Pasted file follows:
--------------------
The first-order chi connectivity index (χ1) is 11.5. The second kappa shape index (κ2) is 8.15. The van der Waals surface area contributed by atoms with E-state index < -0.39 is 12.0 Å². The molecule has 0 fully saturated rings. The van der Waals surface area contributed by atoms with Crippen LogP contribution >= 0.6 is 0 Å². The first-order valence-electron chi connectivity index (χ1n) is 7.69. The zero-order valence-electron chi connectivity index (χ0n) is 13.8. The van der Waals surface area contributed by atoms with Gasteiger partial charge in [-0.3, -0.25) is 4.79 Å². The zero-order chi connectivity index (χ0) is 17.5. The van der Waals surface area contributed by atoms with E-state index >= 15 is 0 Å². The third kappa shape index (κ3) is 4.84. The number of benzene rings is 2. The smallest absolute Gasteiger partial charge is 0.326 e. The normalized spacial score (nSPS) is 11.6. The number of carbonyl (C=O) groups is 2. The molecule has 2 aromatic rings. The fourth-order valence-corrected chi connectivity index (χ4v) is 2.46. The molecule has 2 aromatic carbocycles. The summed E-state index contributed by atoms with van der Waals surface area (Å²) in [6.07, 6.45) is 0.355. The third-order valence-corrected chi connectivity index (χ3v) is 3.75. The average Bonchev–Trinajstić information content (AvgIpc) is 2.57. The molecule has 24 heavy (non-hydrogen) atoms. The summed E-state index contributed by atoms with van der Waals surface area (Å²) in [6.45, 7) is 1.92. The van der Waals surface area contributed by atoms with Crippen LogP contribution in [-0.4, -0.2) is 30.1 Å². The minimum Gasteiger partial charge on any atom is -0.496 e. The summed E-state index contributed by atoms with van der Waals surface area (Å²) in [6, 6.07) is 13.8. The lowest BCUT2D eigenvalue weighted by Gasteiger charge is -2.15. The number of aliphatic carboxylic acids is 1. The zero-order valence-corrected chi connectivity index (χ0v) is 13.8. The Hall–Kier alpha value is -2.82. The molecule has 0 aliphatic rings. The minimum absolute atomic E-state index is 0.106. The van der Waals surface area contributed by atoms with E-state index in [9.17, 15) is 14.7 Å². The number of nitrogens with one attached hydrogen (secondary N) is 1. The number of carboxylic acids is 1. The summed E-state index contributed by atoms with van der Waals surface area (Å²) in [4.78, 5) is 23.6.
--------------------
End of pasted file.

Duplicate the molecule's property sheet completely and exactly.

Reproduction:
The first-order chi connectivity index (χ1) is 11.5. The second kappa shape index (κ2) is 8.15. The van der Waals surface area contributed by atoms with E-state index < -0.39 is 12.0 Å². The molecule has 0 fully saturated rings. The van der Waals surface area contributed by atoms with Crippen LogP contribution >= 0.6 is 0 Å². The first-order valence-electron chi connectivity index (χ1n) is 7.69. The zero-order valence-electron chi connectivity index (χ0n) is 13.8. The van der Waals surface area contributed by atoms with Gasteiger partial charge in [-0.3, -0.25) is 4.79 Å². The zero-order chi connectivity index (χ0) is 17.5. The van der Waals surface area contributed by atoms with E-state index >= 15 is 0 Å². The third kappa shape index (κ3) is 4.84. The number of benzene rings is 2. The smallest absolute Gasteiger partial charge is 0.326 e. The normalized spacial score (nSPS) is 11.6. The number of carbonyl (C=O) groups is 2. The molecule has 2 aromatic rings. The fourth-order valence-corrected chi connectivity index (χ4v) is 2.46. The molecule has 2 aromatic carbocycles. The summed E-state index contributed by atoms with van der Waals surface area (Å²) in [6.07, 6.45) is 0.355. The third-order valence-corrected chi connectivity index (χ3v) is 3.75. The average Bonchev–Trinajstić information content (AvgIpc) is 2.57. The molecule has 24 heavy (non-hydrogen) atoms. The summed E-state index contributed by atoms with van der Waals surface area (Å²) in [6.45, 7) is 1.92. The van der Waals surface area contributed by atoms with Crippen LogP contribution in [-0.4, -0.2) is 30.1 Å². The minimum Gasteiger partial charge on any atom is -0.496 e. The summed E-state index contributed by atoms with van der Waals surface area (Å²) in [6, 6.07) is 13.8. The lowest BCUT2D eigenvalue weighted by Gasteiger charge is -2.15. The number of aliphatic carboxylic acids is 1. The zero-order valence-corrected chi connectivity index (χ0v) is 13.8. The Hall–Kier alpha value is -2.82. The molecule has 0 aliphatic rings. The minimum absolute atomic E-state index is 0.106. The van der Waals surface area contributed by atoms with E-state index in [9.17, 15) is 14.7 Å². The number of nitrogens with one attached hydrogen (secondary N) is 1. The number of carboxylic acids is 1. The summed E-state index contributed by atoms with van der Waals surface area (Å²) in [4.78, 5) is 23.6.